Phimosis: Inability to retract the foreskin of the penis. This is a common issue in boys that are uncircumcised and can lead to pain and tearing of the foreskin. Once the foreskin is torn, it heals with scar and eventually cannot be retracted. (see pic) Inability to retract the foreskin may be noted in the newborn male normally, and over time the foreskin will eventually separate and retract. Retraction of the foreskin and failure to bring the foreskin back over the head of the penis in an uncircumcised boy can lead to development of paraphimosis – a medical emergency.
Evaluation: Patients that present with pain on retraction of the foreskin, recurrent infections of the penis or foreskin, bleeding on attempts at retraction of the foreskin – diagnosis is based on the history and physical examination.
Management: Topical betamethasone cream may be successful in some boys in permitting the phimosis to soften and allowing retraction of the foreskin. When there is a tight phimotic scar, patients are best served with circumcision. If the patient has had a prior episode of paraphimosis, then circumcision is typically warranted.
Concealed penis/Hidden penis
The penis appears completely buried in the fat of the suprapubic area. This may be seen prior to or following circumcision. In some boys with this condition, doing circumcision can lead to scarring and trapping of the penis.
Evaluation: Can be identified on physical examination. If identified, circumcision should be deferred and the patient should have repair of the concealed/hidden penis in conjunction with the circumcision, to prevent eventual trapping of the penis (see pic). Older boys with this condition may be unable to stand to void.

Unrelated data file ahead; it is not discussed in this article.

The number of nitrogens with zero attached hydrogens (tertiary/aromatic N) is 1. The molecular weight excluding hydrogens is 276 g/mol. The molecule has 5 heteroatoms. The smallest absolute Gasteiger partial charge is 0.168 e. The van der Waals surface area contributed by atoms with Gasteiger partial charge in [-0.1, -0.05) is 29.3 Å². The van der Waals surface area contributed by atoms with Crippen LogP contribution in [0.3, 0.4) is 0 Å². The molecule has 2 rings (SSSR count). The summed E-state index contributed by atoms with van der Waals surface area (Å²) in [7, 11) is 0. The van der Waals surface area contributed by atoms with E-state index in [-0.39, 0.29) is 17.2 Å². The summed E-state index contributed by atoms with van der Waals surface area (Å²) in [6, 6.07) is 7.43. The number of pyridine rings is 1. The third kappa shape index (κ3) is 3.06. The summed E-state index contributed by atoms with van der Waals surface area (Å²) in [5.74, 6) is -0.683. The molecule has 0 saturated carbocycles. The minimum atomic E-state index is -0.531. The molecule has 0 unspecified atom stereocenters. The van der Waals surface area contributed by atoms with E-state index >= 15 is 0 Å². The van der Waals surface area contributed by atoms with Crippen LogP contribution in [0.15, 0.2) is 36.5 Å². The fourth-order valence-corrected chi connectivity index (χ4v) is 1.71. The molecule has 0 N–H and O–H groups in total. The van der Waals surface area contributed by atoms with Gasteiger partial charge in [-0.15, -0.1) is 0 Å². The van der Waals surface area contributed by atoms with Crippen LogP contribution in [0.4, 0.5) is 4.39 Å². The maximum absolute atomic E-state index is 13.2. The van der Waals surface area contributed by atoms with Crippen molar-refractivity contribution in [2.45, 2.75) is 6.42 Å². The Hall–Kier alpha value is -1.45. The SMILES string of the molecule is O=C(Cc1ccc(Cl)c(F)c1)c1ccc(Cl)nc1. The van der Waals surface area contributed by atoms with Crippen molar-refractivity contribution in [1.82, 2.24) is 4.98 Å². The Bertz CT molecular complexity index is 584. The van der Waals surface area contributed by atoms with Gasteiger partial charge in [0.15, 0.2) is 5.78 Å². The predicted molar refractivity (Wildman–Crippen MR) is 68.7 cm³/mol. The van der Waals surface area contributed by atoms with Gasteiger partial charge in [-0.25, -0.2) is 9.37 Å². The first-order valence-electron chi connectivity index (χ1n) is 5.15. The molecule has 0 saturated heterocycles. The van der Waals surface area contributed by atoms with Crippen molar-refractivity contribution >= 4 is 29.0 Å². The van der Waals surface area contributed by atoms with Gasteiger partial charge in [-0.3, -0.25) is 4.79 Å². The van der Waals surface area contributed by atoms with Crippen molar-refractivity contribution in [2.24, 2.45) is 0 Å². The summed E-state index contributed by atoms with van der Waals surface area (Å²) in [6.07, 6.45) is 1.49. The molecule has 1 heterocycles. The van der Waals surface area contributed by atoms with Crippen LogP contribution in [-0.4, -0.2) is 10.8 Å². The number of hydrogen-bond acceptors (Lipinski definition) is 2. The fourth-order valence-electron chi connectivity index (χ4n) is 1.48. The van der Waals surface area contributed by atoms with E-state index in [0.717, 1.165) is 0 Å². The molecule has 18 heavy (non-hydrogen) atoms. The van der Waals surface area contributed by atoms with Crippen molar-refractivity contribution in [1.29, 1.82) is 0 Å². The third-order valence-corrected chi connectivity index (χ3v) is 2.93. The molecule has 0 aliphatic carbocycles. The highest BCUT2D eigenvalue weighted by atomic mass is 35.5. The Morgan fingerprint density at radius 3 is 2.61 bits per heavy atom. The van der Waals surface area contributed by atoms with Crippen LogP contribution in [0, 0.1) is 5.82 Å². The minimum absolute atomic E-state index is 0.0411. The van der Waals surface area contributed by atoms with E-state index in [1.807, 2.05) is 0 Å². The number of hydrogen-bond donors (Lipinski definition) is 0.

If the opening of the urethra is not located at the tip of the penis, but rather on the ventral (inferior) aspect of the penis. There is an increasing incidence around the world – may be related to environmental or hormonal factors. Greater incidence in boys conceived using artificial reproductive techniques. May be associated with a penile curvature (chordee). Appearance is usually typical and easily identified at birth.
Evaluation: Typically noted during physical examination in infancy. Variants with complete foreskin may not be identified until the time of circumcision. If hypospadias is present, circumcision should be deferred. If hypospadias is identified at the time of the circumcision, the procedure should be aborted and the patient referred to pediatric urology for management.
Management: The management is surgical reconstruction, usually at around age 6 months. Most milder forms of hypospadias, can be managed with a single surgical procedure, however, more severe forms (see pic) may require multiple procedures for reconstruction. Potential complications of repair include urethrocutaneous fistula (opening from reconstructed channel to the outside) or meatal stenosis (narrowing of the opening of the urethra)